From: Janis Rydalch, Lebanon, Ohio.
Date: January 29, 2005
To: Dr. A. Laurence Lyon (President, Modern Music Methods, Inc.)
Subject: Concert Pleasure
I just had to tell you of the great success we're having at Berry Intermediate School in Lebanon [Ohio]. We had our first concert on the 26th of January. It was delayed from the 20th, due to snow.
The concert was in combination with the 5th-grade Band. Some of the parents [i.e., of the band students who had just played] were ready to leave and were putting their coats on. I had to double-check my students' strings after the long wait in the heat, so I had them play “The Rainbow” [the tuning piece in Rainbow Tones, Book 1] through. Those parents with coats on took them off and gasped in surprise at the wonderful sounds they were hearing, even though it was just a "warm-up".
Meanwhile, the superintendent (of the Lebanon School District) was all ears, as were all of my music-teaching colleagues. (The high school band director, not having heard us before, and unsure what he would hear, was in amazement!).
We continued to play our portion of the concert, going through almost all of the [Rainbow Tones] Book 1 songs (except “Mary Had a Little Lamb,” “Jingle Bells,” and “Twinkle, Twinkle”).
The students love playing along with the Rainbow Tones Books 1 & 2 Performance Settings CD and wanted to stand while they played on the third time through “Indian Drums” So we gave it a big finish and ended with that number.
The moment that we stopped playing, the audience JUMPED to their feet with delight!! I was very pleased with our performance. The students sounded wonderful!! The superintendent was quick to shake my hand, and, on his way home, called all of his board members on his cell phone to tell them how wonderful the concert was.
All of the board members were planning to attend the concert when it was scheduled for the 20th [of January], but with the quick change in date, most were unable to attend.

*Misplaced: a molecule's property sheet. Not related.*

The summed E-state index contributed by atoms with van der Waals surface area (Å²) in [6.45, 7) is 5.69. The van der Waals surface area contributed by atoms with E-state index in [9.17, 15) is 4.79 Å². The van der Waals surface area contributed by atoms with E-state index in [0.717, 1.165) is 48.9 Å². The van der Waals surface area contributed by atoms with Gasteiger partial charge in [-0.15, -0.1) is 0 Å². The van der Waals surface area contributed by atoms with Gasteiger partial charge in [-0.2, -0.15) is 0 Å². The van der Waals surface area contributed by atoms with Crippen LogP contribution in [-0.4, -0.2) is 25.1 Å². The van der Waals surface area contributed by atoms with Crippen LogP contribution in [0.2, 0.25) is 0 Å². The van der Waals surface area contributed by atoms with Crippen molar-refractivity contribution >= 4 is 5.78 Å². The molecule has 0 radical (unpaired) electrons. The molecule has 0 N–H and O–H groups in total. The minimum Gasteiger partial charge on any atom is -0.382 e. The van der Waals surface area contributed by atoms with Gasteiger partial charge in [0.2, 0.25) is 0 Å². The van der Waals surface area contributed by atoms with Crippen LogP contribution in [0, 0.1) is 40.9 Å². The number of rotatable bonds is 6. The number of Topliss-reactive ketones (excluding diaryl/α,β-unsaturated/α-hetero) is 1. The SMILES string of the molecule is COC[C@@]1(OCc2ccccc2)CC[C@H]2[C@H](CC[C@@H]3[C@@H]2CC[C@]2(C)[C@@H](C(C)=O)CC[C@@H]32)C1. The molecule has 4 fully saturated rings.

Why Are These Students So Excited about Their String Instruction?
My students are having a terrific time learning [from] the Rainbow Tones String [Series] Method. They are excited about Rainbow Tones, Book Two, and are working hard.
I have seven students who had played prior to this year. One of them started Suzuki seven years ago, and still struggles with reading (HEAVY sigh). Even as simple as the Rainbow Tones method is, he is conditioned to learn by rote. He is in the Middletown Youth Symphony, yet I have no idea how he does it with his level of reading skills. I am working with him to help him to "detoxify" his dependence on others.
The beginners, of which there are seventeen, are only three pages behind the "advanced" kids. I am striving to get them all on the same page. This could happen as early as next week because I have challenged the beginners to do so, and they are eating it up.
Some of the parents came to talk to me after the concert and said that they cry when their children practice “because the music is so beautiful." Others wrote e-mails to the superintendent and others, praising our performance. I received these, as well.
At any rate, I am honored to be teaching "the best method in the world!" It has never let me down. I thoroughly enjoy teaching it, and all who have used it are equally delighted.
Many comment that the songs are very refreshing to listen to and never get "old". I'll vouch for that because I've played them for thirty eight years.
I teach in the school auditorium (much better than a closet, wouldn't you say?), and several teachers travel through on their way into the building. They have ALL enjoyed listening to the orchestra and have commented that it starts their day out right.
How Would You Solve This Situation?
I'm getting long-winded, but there is one more little story to tell. We gave two student body concerts prior to the evening concert. The reason for two concerts is that the auditorium will only seat half of the students at once. Our first concert went well. During the second concert, first song, my bass player's bridge fell out and the feet from the bridge flew across the stage (it was a bridge that has a screw to connect the feet to the rest of it). Here we were, in the middle of “Lagoon Choo Choo,” my bass player in shock, and the rest of the orchestra just kept playing like little professionals. I reassured the bass player that we'd fix it, and just to sit tight. I knew that the audience of fifth and sixth graders wouldn't sit still for too long while I put the bridge back in, so I had the orchestra play “The Rainbow,” our tuning piece. By the time they were finished, I had the bridge back in place and tuned, and the show went on.
Thanks for "listening". I had to pass on the praise.
Thanks to you and Reva [Blair, co-founder of the Rainbow Tones String System] my students continue to have success. I'm very grateful for the inspiration that you both had when you undertook Rainbow Tones.
Have a wonderful day,